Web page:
Joe Cummings bought his Tashiba 40 back in 2011, with no assumptions. In the predictably light air of the Chesapeake, relatively lighter boats usually dominate the racing. So Joe really didn’t have a whole lot of hope for racing success when he brought Shuang Hsi down from Maine. The boat is a Robert Perry designed 30,000 lb cutter, that sits on a 34.5 foot waterline.
Joe says, “She is ‘full of creature comforts.’ I simply wanted to do the Annapolis to Bermuda Race and not be last. I wanted to have fun, be safe and use the A2B as a test of all our systems. But, in the race, we had a 20-hour spinnaker run where I realized that if we could fly the kite, we could do well. And so, I started working with the crew to really improve sail trim.”
The results fell into place, and Joe and crew won their class in the 2016 and 2018 Annapolis to Bermuda Races, scored with ORR. Joe describes his crew as, “Eric Konieczynski, my master trimmer! Awesome. Skip Gresko, my foredeck guy. Awesome. Gotta keep that kite inline on hoists, takedowns and gybes. Mike Crothers, solid helmsman and overall knowledgeable sailor. He has his own boat, so he is always making contributions to items that need fixing. Andrew Brown is a solid helmsman and overall knowledgeable sailor. Kyra Tallon is my Navigator and she makes a mean gazpacho. Food is a critical component of a happy, high performing crew. Steve Walsh is awesome pit and overall muscle wherever we need it. Steve, Mike, Andrew and I have all done two Bermuda Races together. Eric, Skip and I have done four together. Having that many crew with that much experience together really helps a lot.”
It’s fairly predictable to find blue-water conditions beneficial to boats like the Tashiba 40, but what about those zephyrs that ply the Chesapeake? Joe and crew won this year’s Race to Rock Hall, a short distance race that saw a peak gust of 4.7 knots—but most of the day the breeze was in the 1—3 knot range.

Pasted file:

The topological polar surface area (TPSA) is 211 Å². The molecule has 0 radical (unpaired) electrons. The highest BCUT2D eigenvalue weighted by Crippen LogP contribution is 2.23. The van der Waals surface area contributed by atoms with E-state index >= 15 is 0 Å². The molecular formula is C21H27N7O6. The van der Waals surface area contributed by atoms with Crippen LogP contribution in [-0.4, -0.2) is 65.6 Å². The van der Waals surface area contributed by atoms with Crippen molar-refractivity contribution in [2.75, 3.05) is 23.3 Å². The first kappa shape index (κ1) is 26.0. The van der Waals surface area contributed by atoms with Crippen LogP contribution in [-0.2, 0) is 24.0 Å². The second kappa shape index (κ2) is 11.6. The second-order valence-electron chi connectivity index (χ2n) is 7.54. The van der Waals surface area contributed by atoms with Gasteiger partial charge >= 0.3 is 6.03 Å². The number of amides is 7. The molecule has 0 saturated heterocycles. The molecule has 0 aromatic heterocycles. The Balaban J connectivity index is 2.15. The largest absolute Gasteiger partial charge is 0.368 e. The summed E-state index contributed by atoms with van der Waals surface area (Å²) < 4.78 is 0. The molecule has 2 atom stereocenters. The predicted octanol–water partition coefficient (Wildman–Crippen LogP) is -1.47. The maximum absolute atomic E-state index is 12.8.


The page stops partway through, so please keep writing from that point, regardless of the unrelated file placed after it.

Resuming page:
“I was amazed we won the Rock Hall Race," Joe says. "A huge factor was choosing the right tack at the start. The next big make or break moment was squeezing past (windward mark) 'E.' The current was about a knot and the breeze (if you can call it that) was about 2 to 3 kts. We watched Actaea, from about a half-mile back, head for the mark and then get pushed down and have to make a circle back to make the mark. So we did everything we could to head south against the current. We cleared that mark by about 5 feet. If we had not cleared it, I'm sure we would have blown a lot of time getting around it. The only sail in our inventory that allowed us to make the kind of progress we did was a code zero. Without it, we'd have never made it.”
Joe is on pace to win another High Point in the Chesapeake Racer Cruiser Class, which is scored using ORR-Ez. It’ll be a repeat for them: they took High Point in 2017. Joe was a founding member of CRCA the fastest growing class on the Chesapeake. CRCA started with 20 boats, three years ago, and now has 70 registered and scores races with ORR-Ez. Joe says, “We find the flexibility of the ORR and ORR-Ez product, in terms of the ratings it provides for different wind speeds and course configurations, gives us a fair chance in every race.”
Fun, fairness and success…you can’t ask for more than that when it comes to sailboat racing!
Tim Ford is an ORR-Ez rep on the northern Chesapeake, former president of CBYRA and chair of the Chesapeake Racer Cruiser Association Technical Committee. He owns, races and repairs a 5.5-meter sportboat, an i550. Photo by Al Schreitmueller/SpinSheet